21. “Uncle Her­bie” Walk­er was deeply involved with the reor­ga­ni­za­tion of George H.W. Bush’s Zap­a­ta Oil—itself heav­i­ly involved in the Caribbean. “His uncle would have been angry in 1959, when the new left­ist Cas­tro regime announced that it would nation­al­ize the hold­ings of the U.S. sug­ar com­pa­nies. Cas­tro had launched his rev­o­lu­tion sev­er­al years ear­li­er in east­ern Cuba’s sug­ar-and-rum-cen­tered Ori­ente Province, and some of the Amer­i­can own­ers of sug­ar mills and estates had con­tributed funds in the hope of mod­er­at­ing his move­ment. Ori­ente-based West Indies Sug­ar had been a par­tic­u­lar tar­get of rebel levies and depre­da­tions. Coin­ci­den­tal­ly, 1959 was the year when Uncle Her­bie helped to finance the reor­ga­ni­za­tion of Zap­a­ta by which the off­shore drilling rigs—at least one oper­at­ing near Cuba—became inde­pen­dent under Walk­er-Bush con­trol. George H. Walk­er Jr. must have been even angri­er in 1960 when Cas­tro nation­al­ized the West Indies Sug­ar Com­pa­ny, of which he had been a direc­tor until 1959. Infu­ri­at­ed by Cas­tro’ sug­ar estate seizures, the U.S. gov­ern­ment with­drew its recog­ni­tion of Cuba and launched an eco­nom­ic embar­go in Jan­u­ary 1961. Three months lat­er came the Bay of Pigs inva­sion.” (Ibid.; p. 203.)

22. The Bush/Cuban con­nec­tion con­tin­ued through the gen­er­a­tions. As dis­cussed in FTRs 249, 268, Jeb Bush was very close to the Anti-Cas­tro Cubans. Jeb Bush even appoint­ed the grand­son of Ful­gen­cio Batista to a posi­tion as a state supreme judge. “Grand­fa­ther Walk­er had died in 1953, but Prescott Bush, too, had a con­sid­er­able psy­cho­log­i­cal involve­ment with Cuba, its pol­i­tics, and its impor­tance to the Unit­ed States. The events of the lat­er 1950’s and ear­ly 1960’s would make the com­mit­ments of both Prescott and George H. W. Bush stand out in bold relief. Cuba’s fate would be a per­son­al as well as pro­fes­sion­al pre­oc­cu­pa­tion. Old Batista-era loy­al­ties would linger (even into the twen­ty-first cen­tu­ry, when Flori­da gov­er­nor Jeb Bush would nom­i­nate Batis­ta’s grand­son, Raul Can­tero, to the state supreme court).” (Idem.)

23. As Phillips notes, George H.W. Bush’s employ­ment for Dress­er Indus­tries may well have involved work on behalf of the intel­li­gence com­mu­ni­ty. “George H.W. Bush’s intel­li­gence con­nec­tions may have affect­ed when and why he went to Texas. Work­ing for Ray Kravis in Tul­sa might not have been rel­e­vant; work­ing for Neil Mal­lon, as Dress­er shift­ed its focus and head­quar­ters from Ohio to Texas and turned glob­al, would have been more so. Dress­er had top secret clear­ances dur­ing the 1941–45 war years for var­i­ous projects, and after Mal­lon relo­cat­ed to Dal­las in 1950, the com­pa­ny’s great­est growth came from over­seas activ­i­ty, con­ceiv­ably includ­ing some covert projects.” (Idem.)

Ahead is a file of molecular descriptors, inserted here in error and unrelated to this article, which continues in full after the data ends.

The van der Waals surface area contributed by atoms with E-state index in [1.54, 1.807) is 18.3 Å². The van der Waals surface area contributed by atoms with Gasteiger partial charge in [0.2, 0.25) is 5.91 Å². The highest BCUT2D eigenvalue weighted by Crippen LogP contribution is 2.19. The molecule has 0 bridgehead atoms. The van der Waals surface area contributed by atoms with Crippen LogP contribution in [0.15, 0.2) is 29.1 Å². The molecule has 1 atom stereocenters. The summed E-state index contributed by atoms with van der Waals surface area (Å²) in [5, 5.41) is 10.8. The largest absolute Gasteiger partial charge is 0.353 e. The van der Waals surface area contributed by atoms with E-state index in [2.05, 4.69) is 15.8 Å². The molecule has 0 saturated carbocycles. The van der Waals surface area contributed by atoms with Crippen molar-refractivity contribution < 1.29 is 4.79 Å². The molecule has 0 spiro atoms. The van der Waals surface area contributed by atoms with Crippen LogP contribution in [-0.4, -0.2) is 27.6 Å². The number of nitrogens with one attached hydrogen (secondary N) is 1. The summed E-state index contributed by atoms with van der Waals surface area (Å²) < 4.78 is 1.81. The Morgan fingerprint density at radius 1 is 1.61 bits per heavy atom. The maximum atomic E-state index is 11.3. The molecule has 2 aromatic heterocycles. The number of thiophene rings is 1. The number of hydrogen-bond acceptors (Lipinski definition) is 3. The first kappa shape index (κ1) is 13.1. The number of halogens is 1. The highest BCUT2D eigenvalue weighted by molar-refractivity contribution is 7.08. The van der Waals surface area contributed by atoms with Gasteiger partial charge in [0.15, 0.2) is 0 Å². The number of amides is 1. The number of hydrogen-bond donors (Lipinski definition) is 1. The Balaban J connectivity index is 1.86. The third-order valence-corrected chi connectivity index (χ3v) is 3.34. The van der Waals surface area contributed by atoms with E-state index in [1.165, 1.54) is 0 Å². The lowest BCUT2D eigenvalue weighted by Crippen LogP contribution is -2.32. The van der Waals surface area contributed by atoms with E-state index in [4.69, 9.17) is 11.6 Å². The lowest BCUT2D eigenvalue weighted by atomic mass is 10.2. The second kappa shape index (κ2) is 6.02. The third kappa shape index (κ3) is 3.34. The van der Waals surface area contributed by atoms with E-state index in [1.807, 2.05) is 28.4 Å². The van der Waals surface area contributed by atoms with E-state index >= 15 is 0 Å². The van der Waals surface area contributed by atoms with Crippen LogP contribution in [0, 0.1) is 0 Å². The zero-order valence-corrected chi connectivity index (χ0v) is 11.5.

24. George Bush (Sr.)‘s petroleum/intelligence activ­i­ties may well have grad­u­at­ed from his asso­ci­a­tion to Dress­er to his involve­ment with Zap­a­ta Off­shore. “The inter­na­tion­al side of the oil busi­ness, whether in the Mid­dle East or the Caribbean, lent itself to close involve­ment with the CIA and U.S. intel­li­gence, as numer­ous chron­i­clers have elab­o­rat­ed. Although George Bush left Dress­er in 1951, he main­tained close rela­tions with Mal­lon and oth­er friends there. They referred clients to him after he joined up with the Liedtke broth­ers in 1953 to form Zap­a­ta Petro­le­um, which decid­ed to branch out into deep-sea drilling with Zap­a­ta Off­shore in 1954. This hap­pened to be the year that the CIA under Allen Dulles stepped up its own Caribbean activ­i­ty with the over­throw of the Left-lean­ing gov­ern­ment of Jacobo Arbenz Guz­man in Guatemala. Bruce Adam­son, who assem­bled the Dress­er-Dulles cor­re­spon­dence, won­dered about a pos­si­ble con­nec­tion between the Bush-Liedtke Zap­a­ta off­shore enter­prise and the Caribbean project that Dress­er chief Mal­lon and for­mer Ger­man intel­li­gence offi­cer Hans Gise­vius had dis­cussed a lit­tle ear­li­er with Du